Tesla To Slash Chinese Workforce By 30% Due To Low Model S Demand
The Chinese New Energy Vehicle market (mostly EVs) is booming, with a growth rate of several hundred percent year-over-year.
On first glimpse, this should provide for a great opportunity for strong sales from newcomers like Tesla Motors. However it now seems almost certain that Tesla is struggling with Model S sales in China.
Poor sales resulted in some recent personnel rotations, and now Chinese sources are stating that some 30% of the Tesla China work-force will be relieved of their position.
“Tesla will eliminate some positions as it makes structural changes to its business in China, Gary Tao, a local spokesman for the carmaker, said Monday by phone. He said he didn’t know how many jobs will be affected. The Chinese newspaper Economic Observer reported earlier Tesla will eliminate 180 of the 600 positions at its China unit because sales haven’t met expectations.
“The purpose is to better respond to the Chinese market,” Tao said. “The team remains stable and strong.”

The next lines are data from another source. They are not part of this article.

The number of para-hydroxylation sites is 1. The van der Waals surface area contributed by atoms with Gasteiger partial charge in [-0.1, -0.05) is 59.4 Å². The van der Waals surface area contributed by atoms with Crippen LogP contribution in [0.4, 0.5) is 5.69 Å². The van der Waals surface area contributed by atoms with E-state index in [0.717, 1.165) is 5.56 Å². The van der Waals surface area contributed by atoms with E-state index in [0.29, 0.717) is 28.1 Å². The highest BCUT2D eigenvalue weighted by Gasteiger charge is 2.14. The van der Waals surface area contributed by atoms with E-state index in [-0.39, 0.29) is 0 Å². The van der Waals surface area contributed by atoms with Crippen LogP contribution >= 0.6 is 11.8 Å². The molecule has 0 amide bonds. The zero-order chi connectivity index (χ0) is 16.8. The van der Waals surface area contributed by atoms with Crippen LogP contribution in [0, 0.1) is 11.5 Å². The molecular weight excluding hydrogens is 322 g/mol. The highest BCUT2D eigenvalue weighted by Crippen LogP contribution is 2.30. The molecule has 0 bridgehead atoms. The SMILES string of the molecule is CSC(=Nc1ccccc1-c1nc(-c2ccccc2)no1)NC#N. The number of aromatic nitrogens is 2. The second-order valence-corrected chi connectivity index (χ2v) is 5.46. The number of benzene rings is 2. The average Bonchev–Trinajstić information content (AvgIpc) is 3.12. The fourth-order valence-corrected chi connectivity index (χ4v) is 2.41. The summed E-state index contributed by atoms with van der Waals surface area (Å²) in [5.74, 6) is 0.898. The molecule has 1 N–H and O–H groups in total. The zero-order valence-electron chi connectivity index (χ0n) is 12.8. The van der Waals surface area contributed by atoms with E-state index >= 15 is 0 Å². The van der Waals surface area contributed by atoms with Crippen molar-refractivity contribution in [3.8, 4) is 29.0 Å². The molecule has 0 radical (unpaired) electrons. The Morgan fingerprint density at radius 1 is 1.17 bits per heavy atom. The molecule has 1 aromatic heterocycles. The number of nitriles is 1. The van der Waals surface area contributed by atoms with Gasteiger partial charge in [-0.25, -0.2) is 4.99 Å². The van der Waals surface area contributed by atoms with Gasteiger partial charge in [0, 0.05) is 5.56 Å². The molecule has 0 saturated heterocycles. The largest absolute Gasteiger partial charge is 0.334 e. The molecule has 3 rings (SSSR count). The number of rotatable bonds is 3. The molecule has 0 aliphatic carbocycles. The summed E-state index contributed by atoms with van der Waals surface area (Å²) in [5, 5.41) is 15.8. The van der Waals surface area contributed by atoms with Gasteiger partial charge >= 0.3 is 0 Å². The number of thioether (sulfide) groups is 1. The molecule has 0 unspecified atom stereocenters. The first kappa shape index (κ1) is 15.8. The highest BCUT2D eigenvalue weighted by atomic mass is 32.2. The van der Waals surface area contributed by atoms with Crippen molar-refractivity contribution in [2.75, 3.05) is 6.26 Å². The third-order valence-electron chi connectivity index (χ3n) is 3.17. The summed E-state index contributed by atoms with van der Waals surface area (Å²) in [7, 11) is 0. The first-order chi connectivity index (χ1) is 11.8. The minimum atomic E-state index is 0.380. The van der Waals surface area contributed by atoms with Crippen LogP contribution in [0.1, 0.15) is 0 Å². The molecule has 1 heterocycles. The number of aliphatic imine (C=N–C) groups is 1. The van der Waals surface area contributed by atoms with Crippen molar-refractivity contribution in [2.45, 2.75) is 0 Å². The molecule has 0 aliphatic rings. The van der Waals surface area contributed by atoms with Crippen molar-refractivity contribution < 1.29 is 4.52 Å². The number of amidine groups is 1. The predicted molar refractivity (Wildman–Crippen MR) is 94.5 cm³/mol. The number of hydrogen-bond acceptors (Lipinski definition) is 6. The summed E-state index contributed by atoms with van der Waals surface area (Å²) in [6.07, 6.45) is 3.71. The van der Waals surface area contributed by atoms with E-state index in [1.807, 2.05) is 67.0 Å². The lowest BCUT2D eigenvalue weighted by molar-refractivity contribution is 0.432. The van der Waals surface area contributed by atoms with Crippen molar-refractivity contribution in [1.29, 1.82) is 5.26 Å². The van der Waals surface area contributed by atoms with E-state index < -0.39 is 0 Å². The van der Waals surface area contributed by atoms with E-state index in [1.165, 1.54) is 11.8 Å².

The current personnel changes started at the beginning of the year, Tao said, declining to provide additional details. The Economic Observer said Tesla’s local sales department will cut half its workforce, the most among all its departments, including marketing, public relations and administrative offices.
Local executives including Veronica Wu, Tesla’s former China president, and June Jin, former vice president of communications, have recently left the company. Musk said in January sales in China have been slow because of concerns consumers have over charging electric vehicles.”
The China situation at Tesla must be a hot one. Some local news outlets are reporting that only half of the 5,000 Model S imported in 2014 were actually sold to end-users. Sales so far this year are reported to be very low.
“In fact, Tesla drastically underestimated the complexity and difficulty of the China market. The initial Tesla fad dried up rapidly. According to official data, only half of the 5,000 imported Model S were sold to end-users in 2014. Tesla wanted to build charging stations using its own standard, not willing to make compromises to local authorities. Elon Musk’s cowboy like, one-man-against-the-whole-world mentality failed in China. Other foreign OEMs that came into market earlier as well as local players understand the dynamics of the China market much better, progressing in much smaller steps in the EV market.”